Toyin Saraki addresses World Health Assembly on water, sanitation and hygiene conditions in healthcare facilities
Her Excellency Toyin Ojora Saraki, Founder-President of the Wellbeing Foundation Africa, addressed the World Health Assembly yesterday on ‘Why water, sanitation and hygiene must be a priority for quality healthcare.’
The high-level intervention came at a symposium organised by the Governments of Zambia, Tanzania, Sweden, Japan, Germany and Eswatini; the World Health Organization and WaterAid.
Mrs Saraki expanded on the campaign she launched last year to dramatically improve water, sanitation and hygiene (WASH) conditions in healthcare facilities in Nigeria and around the world, calling for a whole-system approach to tackling systemic failures.
Following her intervention, Mrs Saraki commented:
“I was honoured to speak to the representatives of Governments from around the world and global institutions at the World Health Assembly to advocate for a transformation of WASH standards.”
“According to UNICEF, 7,000 newborn babies died every day in 2017, mostly from preventable and treatable conditions including infections like sepsis, directly linked to poor WASH conditions. One in four health care facilities around the world lacks basic water services, impacting over 2 billion people.”
“Last year I called on all Governments to adopt the WHO’s resolutions on WASH and sepsis, and I agree with Dr Tedros’ warning that we must "go back to basics" - medicine has achieved so much, yet without universal access to safe water, sanitation and hygiene we will never achieve universal health coverage.”
“Hand hygiene must be a quality indicator in every facility and a national marker of health care quality, with access to soap and water monitored and assessed.”
“WASH conditions in healthcare facilities are our first line of defence as infection prevention and control. Dangerous conditions put not only patients in danger, but also workers on the frontlines of healthcare.”
“In Nigeria, the WHO found that 29% of healthcare facilities do not have access to safe water and toilets, whilst a WaterAid survey revealed that half of primary health facilities do not have handwashing facilities in delivery rooms. Pregnant women and newborns are thereby placed in huge danger and at risk of sepsis, which is a leading cause of death in hospitals. As the Founder-President of the WBFA, I work with our midwives through our frontline healthcare programmes to ensure that mother and baby are safe from birth through to age. Without adequate WASH facilities, however, midwives all over the world are unable to safely carry out their crucial work – and to lead the way with quality care.”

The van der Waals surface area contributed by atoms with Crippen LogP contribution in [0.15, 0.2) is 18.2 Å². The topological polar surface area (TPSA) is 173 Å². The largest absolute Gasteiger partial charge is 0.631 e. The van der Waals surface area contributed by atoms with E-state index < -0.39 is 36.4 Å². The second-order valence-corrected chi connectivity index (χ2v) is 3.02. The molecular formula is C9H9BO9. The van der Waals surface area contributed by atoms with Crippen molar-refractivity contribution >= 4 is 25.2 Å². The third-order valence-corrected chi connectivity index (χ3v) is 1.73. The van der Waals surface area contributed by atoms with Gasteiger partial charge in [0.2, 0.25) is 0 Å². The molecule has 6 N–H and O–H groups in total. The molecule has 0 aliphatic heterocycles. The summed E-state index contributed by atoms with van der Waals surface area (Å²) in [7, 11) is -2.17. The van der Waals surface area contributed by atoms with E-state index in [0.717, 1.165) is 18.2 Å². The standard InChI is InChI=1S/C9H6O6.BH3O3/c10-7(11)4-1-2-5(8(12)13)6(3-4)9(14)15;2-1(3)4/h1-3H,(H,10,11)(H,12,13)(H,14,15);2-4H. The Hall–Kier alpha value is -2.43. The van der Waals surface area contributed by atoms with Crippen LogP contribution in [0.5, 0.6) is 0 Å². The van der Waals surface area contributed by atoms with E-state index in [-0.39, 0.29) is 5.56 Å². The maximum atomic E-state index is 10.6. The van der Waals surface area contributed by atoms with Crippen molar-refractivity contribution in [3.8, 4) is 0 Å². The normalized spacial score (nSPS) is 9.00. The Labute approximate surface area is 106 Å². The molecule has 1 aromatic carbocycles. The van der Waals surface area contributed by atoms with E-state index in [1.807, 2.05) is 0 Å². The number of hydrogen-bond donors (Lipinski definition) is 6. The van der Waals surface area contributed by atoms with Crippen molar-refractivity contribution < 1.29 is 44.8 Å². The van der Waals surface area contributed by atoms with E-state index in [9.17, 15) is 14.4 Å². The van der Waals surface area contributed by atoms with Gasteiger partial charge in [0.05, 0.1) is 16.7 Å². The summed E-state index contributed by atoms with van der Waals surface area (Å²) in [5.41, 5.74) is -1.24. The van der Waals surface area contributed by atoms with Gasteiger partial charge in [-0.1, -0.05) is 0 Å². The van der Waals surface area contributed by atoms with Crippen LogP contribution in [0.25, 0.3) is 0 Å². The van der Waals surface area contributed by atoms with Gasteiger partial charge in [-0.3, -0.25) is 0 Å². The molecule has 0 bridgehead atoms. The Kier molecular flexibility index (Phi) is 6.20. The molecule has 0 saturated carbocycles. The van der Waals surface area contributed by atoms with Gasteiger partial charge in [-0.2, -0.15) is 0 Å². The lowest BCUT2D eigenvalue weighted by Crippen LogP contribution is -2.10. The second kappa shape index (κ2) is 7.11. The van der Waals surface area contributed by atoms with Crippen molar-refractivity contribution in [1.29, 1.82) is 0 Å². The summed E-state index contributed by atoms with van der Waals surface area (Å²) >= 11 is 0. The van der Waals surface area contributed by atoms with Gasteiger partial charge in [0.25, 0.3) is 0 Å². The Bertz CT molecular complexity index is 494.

World Health Assembly delegates were also addressed by Dr Tedros Adhanom Ghebreyesus, Director-General of the World Health Organization; Hon. Senator Lizzie Nkhosi, Minister of Health, Eswatini; Professor Dr. Nila Faustine Ndugulile, Deputy Minister of Health, United Republic of Tanzania; Dr Abel Kabalo, Director, Ministry of Health, Zambia; Dr Naoko Yamamoto, WHO Assistant Director General of Antimicrobial Resistance at the World Health Organization; Professor Wendy Graham, Chief Scientific Adviser, Soapbox Collaborative and Professor at the London School of Hygiene and Tropical Medicine; Kaveri Mayra, a midwife representing the International Confederation of Midwives; Lucy Singh from the University of Aberdeen; Dr Maria Neira, WHO Director, Department of Public Health, Environmental and Social Determinants of Health; Tim Wainwright, Chief Executive, WaterAid UK, Dr Kirana Pritasari, Director of the Ministry of Health of Indonesia; and Anders Tegnell from Public Health Sweden.